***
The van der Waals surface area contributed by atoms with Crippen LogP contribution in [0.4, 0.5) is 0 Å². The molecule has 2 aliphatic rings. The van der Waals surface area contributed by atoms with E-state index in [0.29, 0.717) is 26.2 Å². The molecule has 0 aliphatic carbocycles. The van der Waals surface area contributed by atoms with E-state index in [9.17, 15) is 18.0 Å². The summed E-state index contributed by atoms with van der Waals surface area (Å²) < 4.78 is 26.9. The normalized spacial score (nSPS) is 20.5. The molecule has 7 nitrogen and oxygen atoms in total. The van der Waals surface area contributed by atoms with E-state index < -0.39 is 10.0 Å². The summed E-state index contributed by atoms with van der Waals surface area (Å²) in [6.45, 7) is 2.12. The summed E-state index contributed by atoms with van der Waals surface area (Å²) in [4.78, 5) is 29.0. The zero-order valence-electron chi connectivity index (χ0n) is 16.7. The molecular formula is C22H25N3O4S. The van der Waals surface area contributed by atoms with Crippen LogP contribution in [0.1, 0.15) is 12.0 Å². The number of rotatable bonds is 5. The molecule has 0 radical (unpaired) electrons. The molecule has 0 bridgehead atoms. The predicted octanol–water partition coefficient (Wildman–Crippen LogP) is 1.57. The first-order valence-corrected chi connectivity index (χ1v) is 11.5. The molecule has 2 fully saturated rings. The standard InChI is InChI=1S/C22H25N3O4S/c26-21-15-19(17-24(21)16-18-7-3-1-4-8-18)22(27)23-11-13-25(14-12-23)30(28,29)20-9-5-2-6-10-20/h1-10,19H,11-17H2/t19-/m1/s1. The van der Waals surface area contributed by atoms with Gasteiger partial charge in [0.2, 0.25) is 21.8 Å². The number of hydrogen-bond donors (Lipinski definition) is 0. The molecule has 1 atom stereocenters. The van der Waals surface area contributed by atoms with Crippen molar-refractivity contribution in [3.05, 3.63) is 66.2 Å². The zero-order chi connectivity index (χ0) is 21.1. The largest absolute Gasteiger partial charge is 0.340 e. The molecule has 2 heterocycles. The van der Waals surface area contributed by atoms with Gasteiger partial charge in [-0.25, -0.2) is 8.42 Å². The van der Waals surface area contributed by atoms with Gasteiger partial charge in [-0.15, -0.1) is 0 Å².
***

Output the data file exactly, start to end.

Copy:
The van der Waals surface area contributed by atoms with Crippen LogP contribution in [0.4, 0.5) is 0 Å². The molecule has 2 aliphatic rings. The van der Waals surface area contributed by atoms with E-state index in [0.29, 0.717) is 26.2 Å². The molecule has 0 aliphatic carbocycles. The van der Waals surface area contributed by atoms with E-state index in [9.17, 15) is 18.0 Å². The summed E-state index contributed by atoms with van der Waals surface area (Å²) < 4.78 is 26.9. The normalized spacial score (nSPS) is 20.5. The molecule has 7 nitrogen and oxygen atoms in total. The van der Waals surface area contributed by atoms with E-state index < -0.39 is 10.0 Å². The summed E-state index contributed by atoms with van der Waals surface area (Å²) in [6.45, 7) is 2.12. The summed E-state index contributed by atoms with van der Waals surface area (Å²) in [4.78, 5) is 29.0. The zero-order valence-electron chi connectivity index (χ0n) is 16.7. The molecular formula is C22H25N3O4S. The van der Waals surface area contributed by atoms with Crippen LogP contribution in [0.1, 0.15) is 12.0 Å². The number of rotatable bonds is 5. The molecule has 0 radical (unpaired) electrons. The molecule has 0 bridgehead atoms. The predicted octanol–water partition coefficient (Wildman–Crippen LogP) is 1.57. The first-order valence-corrected chi connectivity index (χ1v) is 11.5. The molecule has 2 fully saturated rings. The standard InChI is InChI=1S/C22H25N3O4S/c26-21-15-19(17-24(21)16-18-7-3-1-4-8-18)22(27)23-11-13-25(14-12-23)30(28,29)20-9-5-2-6-10-20/h1-10,19H,11-17H2/t19-/m1/s1. The van der Waals surface area contributed by atoms with Gasteiger partial charge in [0.2, 0.25) is 21.8 Å². The number of hydrogen-bond donors (Lipinski definition) is 0. The molecule has 1 atom stereocenters. The van der Waals surface area contributed by atoms with Crippen molar-refractivity contribution in [3.05, 3.63) is 66.2 Å². The zero-order chi connectivity index (χ0) is 21.1. The largest absolute Gasteiger partial charge is 0.340 e. The molecule has 2 heterocycles. The van der Waals surface area contributed by atoms with Gasteiger partial charge in [-0.25, -0.2) is 8.42 Å². The van der Waals surface area contributed by atoms with Gasteiger partial charge in [-0.15, -0.1) is 0 Å².